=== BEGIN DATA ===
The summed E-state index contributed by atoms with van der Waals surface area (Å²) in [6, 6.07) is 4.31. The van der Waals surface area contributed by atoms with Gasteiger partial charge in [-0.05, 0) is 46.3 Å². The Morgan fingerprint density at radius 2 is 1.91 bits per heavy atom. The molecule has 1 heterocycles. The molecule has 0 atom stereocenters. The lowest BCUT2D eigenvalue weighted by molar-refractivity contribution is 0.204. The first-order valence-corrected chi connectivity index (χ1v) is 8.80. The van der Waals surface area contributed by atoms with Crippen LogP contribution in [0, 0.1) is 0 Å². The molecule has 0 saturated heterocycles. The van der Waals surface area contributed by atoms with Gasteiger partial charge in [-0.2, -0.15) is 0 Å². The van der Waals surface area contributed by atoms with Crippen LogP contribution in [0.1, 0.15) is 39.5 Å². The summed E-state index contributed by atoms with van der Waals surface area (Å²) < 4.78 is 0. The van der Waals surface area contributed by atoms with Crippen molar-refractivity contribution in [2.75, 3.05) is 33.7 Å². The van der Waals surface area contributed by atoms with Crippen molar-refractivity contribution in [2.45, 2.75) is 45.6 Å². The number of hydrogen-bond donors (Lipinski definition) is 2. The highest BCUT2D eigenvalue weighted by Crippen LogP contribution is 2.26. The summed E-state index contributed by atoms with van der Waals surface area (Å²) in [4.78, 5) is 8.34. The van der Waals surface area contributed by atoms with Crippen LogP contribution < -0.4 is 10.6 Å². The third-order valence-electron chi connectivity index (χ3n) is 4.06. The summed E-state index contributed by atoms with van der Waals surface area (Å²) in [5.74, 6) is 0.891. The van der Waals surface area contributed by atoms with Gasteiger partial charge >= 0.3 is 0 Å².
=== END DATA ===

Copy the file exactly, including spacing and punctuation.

The summed E-state index contributed by atoms with van der Waals surface area (Å²) in [6, 6.07) is 4.31. The van der Waals surface area contributed by atoms with Gasteiger partial charge in [-0.05, 0) is 46.3 Å². The Morgan fingerprint density at radius 2 is 1.91 bits per heavy atom. The molecule has 1 heterocycles. The molecule has 0 atom stereocenters. The lowest BCUT2D eigenvalue weighted by molar-refractivity contribution is 0.204. The first-order valence-corrected chi connectivity index (χ1v) is 8.80. The van der Waals surface area contributed by atoms with Crippen LogP contribution in [0, 0.1) is 0 Å². The molecule has 0 saturated heterocycles. The van der Waals surface area contributed by atoms with Gasteiger partial charge in [-0.2, -0.15) is 0 Å². The van der Waals surface area contributed by atoms with Crippen LogP contribution in [0.1, 0.15) is 39.5 Å². The summed E-state index contributed by atoms with van der Waals surface area (Å²) < 4.78 is 0. The van der Waals surface area contributed by atoms with Crippen molar-refractivity contribution in [2.75, 3.05) is 33.7 Å². The van der Waals surface area contributed by atoms with Crippen molar-refractivity contribution in [2.45, 2.75) is 45.6 Å². The number of hydrogen-bond donors (Lipinski definition) is 2. The highest BCUT2D eigenvalue weighted by Crippen LogP contribution is 2.26. The summed E-state index contributed by atoms with van der Waals surface area (Å²) in [4.78, 5) is 8.34. The van der Waals surface area contributed by atoms with Crippen LogP contribution < -0.4 is 10.6 Å². The third-order valence-electron chi connectivity index (χ3n) is 4.06. The summed E-state index contributed by atoms with van der Waals surface area (Å²) in [5.74, 6) is 0.891. The van der Waals surface area contributed by atoms with Gasteiger partial charge >= 0.3 is 0 Å².